1. What is heart failure?

Blood contains oxygen and nutrients which is needed by the various tissues and organs of the body. The heart is the organ which pumps the blood to the different parts of the body so as to distribute the oxygen and nutrients. Heart failure is when the heart is unable to pump enough blood to meet the body's requiremnets. When the heart begins to fail, it compensates by trying to pump faster and harder so as to continue to meet the requirements of the body. However, over time, the heart is not able to compensate enough and can no longer meet the needs of the body. This is when the symptoms of heart failure start to show.

2. What are the causes of heart failure?

There are many causes of heart failure. Basically, anything that results in damage to the heart can result in heart failure. The more common causes of heart failure are listed below, as well as other factors that can increase your risk of having heart failure.

Heart attack (Myocardial Infarction)

A heart attack happens when the arteries supplying the heart are block and the heart muscles are not able to recieve oxygen. This causes the heart muscles to die and damages the heart, making it unable to pump as effectively as before.

Coronary Artery Disease

Cholesterol and fatty deposits block up the arteries supplying the heart, which can result in a heart attack. The muscles of the heart get less oxygen and nutrients and eventually die, leaving the remaning muscles of the heart to have to work harder.

High Blood Pressure (Hypertension)

The heart has to pump against a higher pressure than usual. More energy and oxygen is required to do this, and if the arteries to the heart are not able to supply this extra oxygen the heart gets damage and is even more unable to cope with the higher pressure.


One of the complications of diabetes is damage to the blood vessel walls, including the arteries that supply the heart. Diabetes is also associated with high blood pressure and high cholesterol, both of which as contribute to heart failure.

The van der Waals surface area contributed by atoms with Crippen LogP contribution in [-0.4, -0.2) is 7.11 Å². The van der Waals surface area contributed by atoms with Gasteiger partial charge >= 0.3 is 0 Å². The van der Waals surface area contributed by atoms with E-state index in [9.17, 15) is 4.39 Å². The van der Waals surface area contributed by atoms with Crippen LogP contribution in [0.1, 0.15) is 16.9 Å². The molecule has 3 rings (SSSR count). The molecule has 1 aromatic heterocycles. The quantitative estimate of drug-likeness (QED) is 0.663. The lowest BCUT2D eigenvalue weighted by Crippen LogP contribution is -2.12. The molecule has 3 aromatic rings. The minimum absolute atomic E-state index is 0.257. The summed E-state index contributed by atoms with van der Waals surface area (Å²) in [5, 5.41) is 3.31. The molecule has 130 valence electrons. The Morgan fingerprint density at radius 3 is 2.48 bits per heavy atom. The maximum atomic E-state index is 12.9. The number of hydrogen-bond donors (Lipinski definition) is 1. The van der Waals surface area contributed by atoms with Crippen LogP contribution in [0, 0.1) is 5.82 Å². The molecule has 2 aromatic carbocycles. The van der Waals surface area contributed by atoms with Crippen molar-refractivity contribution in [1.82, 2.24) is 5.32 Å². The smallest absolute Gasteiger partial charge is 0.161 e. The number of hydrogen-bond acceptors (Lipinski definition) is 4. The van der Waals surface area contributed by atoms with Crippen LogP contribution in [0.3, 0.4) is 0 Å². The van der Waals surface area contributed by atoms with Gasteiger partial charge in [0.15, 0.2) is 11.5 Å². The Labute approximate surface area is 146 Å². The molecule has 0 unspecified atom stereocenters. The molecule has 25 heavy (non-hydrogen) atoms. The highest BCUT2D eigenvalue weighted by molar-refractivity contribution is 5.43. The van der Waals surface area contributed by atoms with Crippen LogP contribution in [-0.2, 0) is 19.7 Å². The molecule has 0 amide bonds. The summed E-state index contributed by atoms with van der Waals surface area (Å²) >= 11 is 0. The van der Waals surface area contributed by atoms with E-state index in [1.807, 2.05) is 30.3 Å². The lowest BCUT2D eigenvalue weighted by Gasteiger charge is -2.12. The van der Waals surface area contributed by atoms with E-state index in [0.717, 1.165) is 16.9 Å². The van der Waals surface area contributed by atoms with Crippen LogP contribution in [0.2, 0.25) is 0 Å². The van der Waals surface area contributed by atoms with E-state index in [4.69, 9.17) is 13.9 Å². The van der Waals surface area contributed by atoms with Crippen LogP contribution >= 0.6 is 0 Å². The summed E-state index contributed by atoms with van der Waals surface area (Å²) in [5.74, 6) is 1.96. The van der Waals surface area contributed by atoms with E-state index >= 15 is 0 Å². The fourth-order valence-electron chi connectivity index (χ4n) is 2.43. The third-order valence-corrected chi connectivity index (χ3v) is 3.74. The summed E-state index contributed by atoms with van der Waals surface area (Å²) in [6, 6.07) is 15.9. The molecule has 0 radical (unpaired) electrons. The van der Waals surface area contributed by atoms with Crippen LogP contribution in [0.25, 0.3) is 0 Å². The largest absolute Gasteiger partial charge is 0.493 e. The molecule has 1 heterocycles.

Abnormal Heart Valves

This could be either be from birth or acquired (from a previous heart attack or rheumatic heart disease). Due to the abnormal valves the heart becomes an ineffective pump and has to work harder therefore resulting in alot of strain on the heart.

Heart Muscle Disease (Cardiomyopathies, Myocarditis)

Drugs, alcohol and some medications and hereditary condtions can cause the heart muscles to become inflammed and damage and thus resulting in heart failure.

Lung Disease (Cor Pumonale)

Severe lung disease results in poor oxygenation of the blood. The heart has to pump harder to get more lowly oxygenated blood to meet the body's requirements.

3. What are the symptoms of heart failure?

Some of the more common symptoms of heart failure include:

- Shortness of breath at rest, during light exercise of when lying down
- Feeling tired (fatigue)
- Cough at night
- Wheeze
- Swelling of the feet and calves
- Swelling of the abdomen
- The above list of symptoms is not exhaustive.

4. How is heart failure treated?

The most important thing is to treat the underlying cause of the heart failure, if it is known, and also to avoid habits that will increase the risk of heart failure. For example, if the cause of the heart failure is diabetes, both the diabetes and the heart failure must be treated appropriately. Lifestyle modifications such as to stop smoking and eating less salt should also be encouraged. The doctor may also prescribe you some medication to help treat your heart failure, some of these are described below.


Diuretics make you produce more urine, and thus reduces the volume of the blood. This would result in a decrease in the blood pressure. With a lower blood pressure the heart does not need to pump as hard and therefore would have time to slowly recover. Diuretics also remove the fluid collected in the lungs, the legs and abdomen, thus helping to relieve some of the symptoms of heart failure.


ACE-inhibitors work by blocking an enzyme known as Angiotensin Converting Enzyme (ACE). ACE is responsible for the production of a protein called Angiotensin II. Angiotensin causes blood vessels to constrict which results in the rise of blood pressure. It also triggers the production of the hormone Aldosterone, which causes the body to retain salt and water and therefore rising the blood pressure as well. By blocking the action of ACE, the blood pressure is lowered and the body does not retain as much salt and water, thus helping lessen the strain on the heart and relieving some of the symptoms of heart failure.


Beta-blockers block the action of catecholamines (one of which is adrenaline / epinephrine). This slows down the rate of the heart as well as decreases the strength at which the heart pumps. This allows the heart to rest and slowly recover.


Digoxin works by making the heart pump faster and harder, thus enabling it to meet the requirements of the body and helping to relieve some of the symptoms of heart failure.


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